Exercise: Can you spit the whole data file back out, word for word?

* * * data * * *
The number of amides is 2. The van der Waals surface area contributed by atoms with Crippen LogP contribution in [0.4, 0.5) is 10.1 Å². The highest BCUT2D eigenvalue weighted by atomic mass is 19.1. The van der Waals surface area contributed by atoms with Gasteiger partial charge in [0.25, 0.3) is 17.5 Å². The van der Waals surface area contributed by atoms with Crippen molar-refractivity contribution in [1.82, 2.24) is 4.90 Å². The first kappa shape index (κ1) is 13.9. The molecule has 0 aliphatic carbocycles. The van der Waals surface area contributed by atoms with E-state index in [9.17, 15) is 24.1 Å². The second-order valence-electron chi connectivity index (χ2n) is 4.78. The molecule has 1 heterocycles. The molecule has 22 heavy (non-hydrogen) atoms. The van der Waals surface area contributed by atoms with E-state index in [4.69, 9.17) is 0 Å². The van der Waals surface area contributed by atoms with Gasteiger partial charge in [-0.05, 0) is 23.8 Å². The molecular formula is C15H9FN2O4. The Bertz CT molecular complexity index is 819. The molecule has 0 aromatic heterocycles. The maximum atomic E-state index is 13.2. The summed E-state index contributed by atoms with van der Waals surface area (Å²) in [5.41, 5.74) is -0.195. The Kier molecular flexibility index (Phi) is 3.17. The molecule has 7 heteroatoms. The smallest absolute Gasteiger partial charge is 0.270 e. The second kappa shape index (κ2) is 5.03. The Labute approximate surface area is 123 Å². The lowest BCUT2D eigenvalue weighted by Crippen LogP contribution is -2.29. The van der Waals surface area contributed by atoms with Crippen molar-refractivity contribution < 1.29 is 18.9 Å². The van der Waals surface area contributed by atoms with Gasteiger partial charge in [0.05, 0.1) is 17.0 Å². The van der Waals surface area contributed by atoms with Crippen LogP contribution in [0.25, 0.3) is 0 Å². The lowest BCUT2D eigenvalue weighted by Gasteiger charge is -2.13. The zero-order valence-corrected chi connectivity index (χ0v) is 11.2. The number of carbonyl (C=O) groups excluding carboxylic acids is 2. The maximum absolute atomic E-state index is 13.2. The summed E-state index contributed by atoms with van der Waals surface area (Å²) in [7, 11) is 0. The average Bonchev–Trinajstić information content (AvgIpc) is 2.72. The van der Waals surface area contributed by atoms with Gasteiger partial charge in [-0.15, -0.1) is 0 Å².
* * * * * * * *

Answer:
The number of amides is 2. The van der Waals surface area contributed by atoms with Crippen LogP contribution in [0.4, 0.5) is 10.1 Å². The highest BCUT2D eigenvalue weighted by atomic mass is 19.1. The van der Waals surface area contributed by atoms with Gasteiger partial charge in [0.25, 0.3) is 17.5 Å². The van der Waals surface area contributed by atoms with Crippen molar-refractivity contribution in [1.82, 2.24) is 4.90 Å². The first kappa shape index (κ1) is 13.9. The molecule has 0 aliphatic carbocycles. The van der Waals surface area contributed by atoms with E-state index in [9.17, 15) is 24.1 Å². The second-order valence-electron chi connectivity index (χ2n) is 4.78. The molecule has 1 heterocycles. The molecule has 22 heavy (non-hydrogen) atoms. The van der Waals surface area contributed by atoms with E-state index in [4.69, 9.17) is 0 Å². The van der Waals surface area contributed by atoms with Gasteiger partial charge in [-0.05, 0) is 23.8 Å². The molecular formula is C15H9FN2O4. The Bertz CT molecular complexity index is 819. The molecule has 0 aromatic heterocycles. The maximum atomic E-state index is 13.2. The summed E-state index contributed by atoms with van der Waals surface area (Å²) in [5.41, 5.74) is -0.195. The Kier molecular flexibility index (Phi) is 3.17. The molecule has 7 heteroatoms. The smallest absolute Gasteiger partial charge is 0.270 e. The second kappa shape index (κ2) is 5.03. The Labute approximate surface area is 123 Å². The lowest BCUT2D eigenvalue weighted by Crippen LogP contribution is -2.29. The van der Waals surface area contributed by atoms with Crippen molar-refractivity contribution < 1.29 is 18.9 Å². The van der Waals surface area contributed by atoms with Gasteiger partial charge in [0.05, 0.1) is 17.0 Å². The van der Waals surface area contributed by atoms with Crippen LogP contribution in [0.25, 0.3) is 0 Å². The lowest BCUT2D eigenvalue weighted by Gasteiger charge is -2.13. The zero-order valence-corrected chi connectivity index (χ0v) is 11.2. The number of carbonyl (C=O) groups excluding carboxylic acids is 2. The maximum absolute atomic E-state index is 13.2. The summed E-state index contributed by atoms with van der Waals surface area (Å²) in [7, 11) is 0. The average Bonchev–Trinajstić information content (AvgIpc) is 2.72. The van der Waals surface area contributed by atoms with Gasteiger partial charge in [-0.15, -0.1) is 0 Å².